The precipitation of manganese carbonate in the presence of calcium and magnesium is accompanied by co-precipitation of these two impurities. Calcium precipitates in the form of calcium carbonate whose composition and crystallographic variety depend on the temperature and the Mg/Ca ratio. Magnesium precipitates in the form of an anhydrous or hydrated carbonate (MgCO3∙H2O; MgCO3∙2H2O; MgCO3∙3H2O; MgCO3∙5H2O) [10].

2) Calcination notion

The treated sulfate solution contains magnesium and calcium, it is expected that the resulting manganese carbonate precipitate will also contain magnesium carbonate as the main impurity as well as calcium carbonate.

Through the HSC CHEMISTRY software (version 9.5.1), it is possible to predict the temperature at which the decomposition of each carbonate present in the sample became possible. Therefore, it is possible to define a temperature range for the calcination tests. Table 1 below shows the thermodynamic data of the calcination reactions.

Table 1. Thermodynamic data of calcination reactions.

Based on the data contained in Table 1, the calculation of inversion temperatures leads to the following conclusions:

­ The calcination temperature must be higher than 345.5˚C, because this is the temperature required for decomposition of manganese carbonate begins.

­ The calcination temperature must be lower than 975˚C to avoid the decomposition reaction of the MnO2 that would have been formed.

­ The calcination temperature must be lower than 557.98˚C to allow the oxidation of Mn3O4 to form manganese dioxide.

­ The calcination temperature must be lower than 486˚C to make possible the formation of manganese dioxide by oxidation of Mn2O3.

In conclusion, the calcination should be done between approximately 343.5˚C and 486˚C.

As for the impurities, it can be seen that the calcination of magnesium carbonate starts at 304.2˚C while that of calcium carbonate is only possible from 886.17˚C.

3. Instrumentation

1) Precipitation tests

Material and Method

The precipitation tests were conducted on a sample of the post-settling decanter overflow from the Ruashi Mining hydrometallurgical plant. It was a 40-litre mixture from two samples of 20-litre for each. The sodium carbonate used was prepared at 100 g/l.

Two samples were performed under the following conditions: pH (7.5 and 8.5), 600 rpm of agitation, 1 liter of volume and temperature of 25˚C. during the precipitation tests, three parameters were then varied: pH (8; 8.5; 9; 9.5; and 10), time (1 and 2 hours); and temperature (25˚C and 50˚C). The experimental design applied to perform the different combinations of parameters is presented in Table 2. These tests were carried out on 1.5 liters samples with an agitation of 800 rpm.

Operating mode

The procedure used for the manganese carbonate precipitation tests is as follows:

­ Take 1500 ml of the test sodium (overflow from the decanter ) with the test tube;

­ Place this volume in a 5000 ml beaker;

­ Place in the beaker and start the mechanical stirrer at 800 rpm;

Table 2. Experimental design of precipitation reactions.

­ Place the electrode of the pH meter in the solution;

­ Using a burette, add the sodium carbonate solution previously prepared at 100 g/l until the pH of the test is reached;

­ Once the pH set point is reached, start the timer;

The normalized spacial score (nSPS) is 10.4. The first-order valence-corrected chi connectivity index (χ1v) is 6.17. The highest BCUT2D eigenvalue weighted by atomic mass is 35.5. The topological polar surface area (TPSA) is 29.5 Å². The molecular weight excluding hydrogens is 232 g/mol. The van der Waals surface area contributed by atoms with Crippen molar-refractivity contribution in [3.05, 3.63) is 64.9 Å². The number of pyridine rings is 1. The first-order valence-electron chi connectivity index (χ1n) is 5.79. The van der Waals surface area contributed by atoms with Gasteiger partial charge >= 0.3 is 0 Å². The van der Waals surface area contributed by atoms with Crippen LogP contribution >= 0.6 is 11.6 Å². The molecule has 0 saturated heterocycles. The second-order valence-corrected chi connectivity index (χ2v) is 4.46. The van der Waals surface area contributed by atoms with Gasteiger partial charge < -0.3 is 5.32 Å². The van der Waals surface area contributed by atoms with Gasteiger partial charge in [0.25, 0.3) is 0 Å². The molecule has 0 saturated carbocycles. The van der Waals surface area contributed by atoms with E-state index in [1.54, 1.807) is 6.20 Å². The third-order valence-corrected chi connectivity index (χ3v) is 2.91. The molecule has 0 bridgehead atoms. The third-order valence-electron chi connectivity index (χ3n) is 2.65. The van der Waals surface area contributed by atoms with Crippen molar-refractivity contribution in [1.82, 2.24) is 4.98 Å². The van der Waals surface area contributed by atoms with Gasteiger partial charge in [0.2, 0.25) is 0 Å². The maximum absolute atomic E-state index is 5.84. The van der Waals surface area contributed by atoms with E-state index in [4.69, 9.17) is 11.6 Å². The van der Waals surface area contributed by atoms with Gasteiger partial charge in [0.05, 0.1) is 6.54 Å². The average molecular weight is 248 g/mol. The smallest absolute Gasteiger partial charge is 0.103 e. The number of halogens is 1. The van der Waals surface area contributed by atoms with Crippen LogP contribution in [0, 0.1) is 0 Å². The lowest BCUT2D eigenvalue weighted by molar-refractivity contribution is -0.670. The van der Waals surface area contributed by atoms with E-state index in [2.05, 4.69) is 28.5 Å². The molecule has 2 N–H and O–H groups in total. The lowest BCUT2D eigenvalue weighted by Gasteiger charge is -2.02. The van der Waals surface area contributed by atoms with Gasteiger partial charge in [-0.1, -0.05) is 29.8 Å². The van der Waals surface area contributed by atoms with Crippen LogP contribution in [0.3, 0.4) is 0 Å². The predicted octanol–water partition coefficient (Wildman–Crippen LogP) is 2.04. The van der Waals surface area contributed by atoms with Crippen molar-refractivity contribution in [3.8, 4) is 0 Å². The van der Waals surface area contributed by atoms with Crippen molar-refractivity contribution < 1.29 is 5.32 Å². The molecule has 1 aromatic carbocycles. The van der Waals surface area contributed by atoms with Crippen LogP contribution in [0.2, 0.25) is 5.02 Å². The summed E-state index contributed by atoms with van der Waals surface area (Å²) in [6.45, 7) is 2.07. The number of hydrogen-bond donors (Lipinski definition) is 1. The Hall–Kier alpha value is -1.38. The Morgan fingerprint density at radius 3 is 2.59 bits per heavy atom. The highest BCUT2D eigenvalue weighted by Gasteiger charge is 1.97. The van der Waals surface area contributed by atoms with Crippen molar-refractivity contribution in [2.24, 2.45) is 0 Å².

­ Adjust the pH by adding the sodium carbonate solution with a syringe;

­ Stop the precipitation when the set time for the test is reached;

­ Filter and wash the resulting precipitate;

­ Dry the precipitate in the oven;

­ Weight the dry precipitate using a precision balance;

­ Take a volume of the filtrate to be analyzed;

­ Prepare the precipitate for content analysis.

2) Calcination tests

Material and method

The equipment used during the calcination tests includes a precision electronic balance brand OHAUS, a furnace brand VECSTAR FURNACE, steel crucibles and other tools (spatula, cup, tweezers, markers, pen, chronometer, and envelope). The calcined samples come from a manganese carbonate precipitation carried out under the optimal conditions retained during the precipitation tests.

The temperature and time of calcination were the only two varied parameters at 370˚C, 420˚C then 470˚C and 1, 2, 3 then 4 hours, respectively.

Operating mode

The procedure applied during the calcination tests is as follows:

­ Turn on the oven, set it to the temperature required for the test;

­ Wait until the oven temperature set for the test;

­ Weight 5 g of the precipitation obtained under the condition validate during the precipitation tests;

­ Place the weighed 5 g in a crucible, place the crucible in the oven and start the timer;

­ When the set time is reached, remove the crucible from the oven;

­ Weight the calcined sample and store it in an envelope.

4. Results

Precipitation tests

Influence of parameters and interaction effects on precipitation yield.

The data contained in Table 3 is used to represent the influence of the parameters on the precipitation yield using the graph presented in Figure 2.

Furthermore, it is also possible to observe the effects of different possible interactions on the precipitation yield (Figures 3-5).

The following findings and interpretations can be made from the analysis of Figure 2:

­ The precipitation time does not have a significant impact on the precipitation yield because between 1 and 2 hours, there are only slight variations in three yields.

Figure 2. Influence of parameters on precipitation yields.

Figure 3. Effect of parameter interaction on manganese precipitation efficiency.